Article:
“Varzea” by Marina Rheingantz at Bortolami

Through June 2, 2018

This is the first solo exhibition in New York of the São Paulo-based artist Marina Rheingantz. The artist’s works reference tapestries, carpets, textiles, forests, skate parks as well as many other things or places. She unravels topography into its basest forms and through her paintings embeds fragmented memories of both real and imagined locations. In Rheingantz’s compositions, the horizon loses its importance and they all depict the surface and not the sky.

“Bystander” by Allen Jones at Marlborough Contemporary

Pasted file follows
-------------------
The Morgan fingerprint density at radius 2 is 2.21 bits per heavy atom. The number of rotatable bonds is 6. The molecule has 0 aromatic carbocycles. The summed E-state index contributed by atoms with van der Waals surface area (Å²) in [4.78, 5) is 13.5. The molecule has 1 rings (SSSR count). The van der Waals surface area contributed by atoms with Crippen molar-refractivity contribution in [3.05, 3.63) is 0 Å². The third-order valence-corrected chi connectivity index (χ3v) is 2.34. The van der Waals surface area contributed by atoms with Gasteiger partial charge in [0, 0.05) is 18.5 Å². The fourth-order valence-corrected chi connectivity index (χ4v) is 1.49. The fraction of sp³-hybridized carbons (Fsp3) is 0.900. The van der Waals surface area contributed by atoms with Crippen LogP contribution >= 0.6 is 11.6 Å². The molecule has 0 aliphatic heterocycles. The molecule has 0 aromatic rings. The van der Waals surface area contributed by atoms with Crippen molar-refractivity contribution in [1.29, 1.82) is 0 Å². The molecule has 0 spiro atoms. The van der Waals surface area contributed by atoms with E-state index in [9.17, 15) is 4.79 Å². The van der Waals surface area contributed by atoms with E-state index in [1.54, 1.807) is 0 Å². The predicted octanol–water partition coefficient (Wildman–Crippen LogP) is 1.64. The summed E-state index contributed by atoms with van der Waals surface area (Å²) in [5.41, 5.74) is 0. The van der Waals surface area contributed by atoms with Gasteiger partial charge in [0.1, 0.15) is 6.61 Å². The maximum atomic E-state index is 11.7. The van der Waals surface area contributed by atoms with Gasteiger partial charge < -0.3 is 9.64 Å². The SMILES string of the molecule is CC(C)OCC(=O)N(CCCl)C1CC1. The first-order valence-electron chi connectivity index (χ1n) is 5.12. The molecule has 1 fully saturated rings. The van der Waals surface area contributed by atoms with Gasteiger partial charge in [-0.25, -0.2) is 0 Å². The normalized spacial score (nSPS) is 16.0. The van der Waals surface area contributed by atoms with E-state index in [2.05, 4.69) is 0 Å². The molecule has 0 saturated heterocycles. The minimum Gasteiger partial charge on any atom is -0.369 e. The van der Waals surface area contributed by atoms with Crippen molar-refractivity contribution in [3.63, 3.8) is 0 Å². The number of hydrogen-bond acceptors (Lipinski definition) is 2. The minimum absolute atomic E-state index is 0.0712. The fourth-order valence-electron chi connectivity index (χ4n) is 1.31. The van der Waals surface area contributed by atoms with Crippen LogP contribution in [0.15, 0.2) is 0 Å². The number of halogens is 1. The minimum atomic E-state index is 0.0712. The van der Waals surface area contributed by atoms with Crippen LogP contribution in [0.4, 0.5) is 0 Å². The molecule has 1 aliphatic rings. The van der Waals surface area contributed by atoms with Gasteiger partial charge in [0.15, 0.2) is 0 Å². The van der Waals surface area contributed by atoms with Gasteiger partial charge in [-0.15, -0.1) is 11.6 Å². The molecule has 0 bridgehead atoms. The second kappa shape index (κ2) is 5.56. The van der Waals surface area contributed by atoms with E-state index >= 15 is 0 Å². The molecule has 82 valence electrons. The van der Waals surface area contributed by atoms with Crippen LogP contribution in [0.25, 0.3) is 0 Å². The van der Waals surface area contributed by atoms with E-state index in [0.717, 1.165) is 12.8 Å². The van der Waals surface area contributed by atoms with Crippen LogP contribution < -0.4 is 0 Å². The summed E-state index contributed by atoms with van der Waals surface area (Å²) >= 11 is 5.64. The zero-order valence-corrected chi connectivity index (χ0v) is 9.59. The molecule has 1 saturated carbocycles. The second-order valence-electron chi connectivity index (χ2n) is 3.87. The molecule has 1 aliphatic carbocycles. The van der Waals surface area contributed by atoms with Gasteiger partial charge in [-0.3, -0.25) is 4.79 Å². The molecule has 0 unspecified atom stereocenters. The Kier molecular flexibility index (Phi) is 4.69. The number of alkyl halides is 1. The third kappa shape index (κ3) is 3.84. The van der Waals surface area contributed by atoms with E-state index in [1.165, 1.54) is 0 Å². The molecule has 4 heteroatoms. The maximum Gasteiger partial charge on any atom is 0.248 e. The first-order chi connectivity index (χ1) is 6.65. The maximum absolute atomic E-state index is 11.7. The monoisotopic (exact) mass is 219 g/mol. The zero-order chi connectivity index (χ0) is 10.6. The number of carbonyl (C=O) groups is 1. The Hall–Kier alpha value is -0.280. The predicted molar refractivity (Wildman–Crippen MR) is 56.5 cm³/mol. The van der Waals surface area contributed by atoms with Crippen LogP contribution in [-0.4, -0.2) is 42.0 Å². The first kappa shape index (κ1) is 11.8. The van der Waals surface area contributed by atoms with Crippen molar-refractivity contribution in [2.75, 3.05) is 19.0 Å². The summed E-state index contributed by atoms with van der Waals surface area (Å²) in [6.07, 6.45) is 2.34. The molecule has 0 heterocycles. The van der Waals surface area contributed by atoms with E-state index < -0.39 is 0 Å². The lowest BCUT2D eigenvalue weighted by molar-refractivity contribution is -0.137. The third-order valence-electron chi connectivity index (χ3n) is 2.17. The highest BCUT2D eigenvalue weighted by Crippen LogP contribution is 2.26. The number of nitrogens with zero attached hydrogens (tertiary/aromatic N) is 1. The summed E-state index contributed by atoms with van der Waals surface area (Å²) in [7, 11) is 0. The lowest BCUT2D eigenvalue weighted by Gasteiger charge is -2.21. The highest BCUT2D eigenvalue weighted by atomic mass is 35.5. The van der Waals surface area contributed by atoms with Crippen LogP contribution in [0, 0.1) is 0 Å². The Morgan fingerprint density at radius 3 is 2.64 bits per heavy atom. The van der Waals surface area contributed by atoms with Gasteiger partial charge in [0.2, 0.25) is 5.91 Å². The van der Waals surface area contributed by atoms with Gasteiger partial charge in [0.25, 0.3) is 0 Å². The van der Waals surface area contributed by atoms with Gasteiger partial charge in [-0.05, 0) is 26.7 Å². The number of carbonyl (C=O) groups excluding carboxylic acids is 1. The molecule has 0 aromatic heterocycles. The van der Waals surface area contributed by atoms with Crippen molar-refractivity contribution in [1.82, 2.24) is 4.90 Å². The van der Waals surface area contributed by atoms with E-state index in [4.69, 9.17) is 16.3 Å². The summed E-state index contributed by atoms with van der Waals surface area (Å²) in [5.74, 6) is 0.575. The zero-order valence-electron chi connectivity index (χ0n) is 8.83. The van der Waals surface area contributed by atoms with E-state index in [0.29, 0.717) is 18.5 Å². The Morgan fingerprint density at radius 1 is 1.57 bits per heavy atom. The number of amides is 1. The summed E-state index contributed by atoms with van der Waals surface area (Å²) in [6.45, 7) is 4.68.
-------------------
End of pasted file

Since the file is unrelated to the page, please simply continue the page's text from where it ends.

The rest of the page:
Through June 16, 2018

An exhibition of new work by the English artist Allen Jones features paintings, painting/sculpture hybrids and an animated video. It is the first New York show by the artist since 1988 and marks his return to the city where he briefly lived in the mid-1960s. The artist was an early and key figure in British Pop along with his peers such as R.B. Kitaj and David Hockney. Jones’ work focuses on the female figure for exploring both moral and aesthetic preoccupations. The art world has often referred to him as a perpetual insider/outsider.

Terry Winters: 12twelvepaintings” at Matthew Marks Gallery

Through June 16, 2018

The 12 works on view in this exhibition were completed in 2017.  Each painting starts out as a drawing that incorporates or modifies found imagery, which the artist then reframes to give it what he says is a   more “poetic and expressive”  context. The titles of the works, like “Grid,” “Cinnabar” or “Cell,” describe their compositional elements.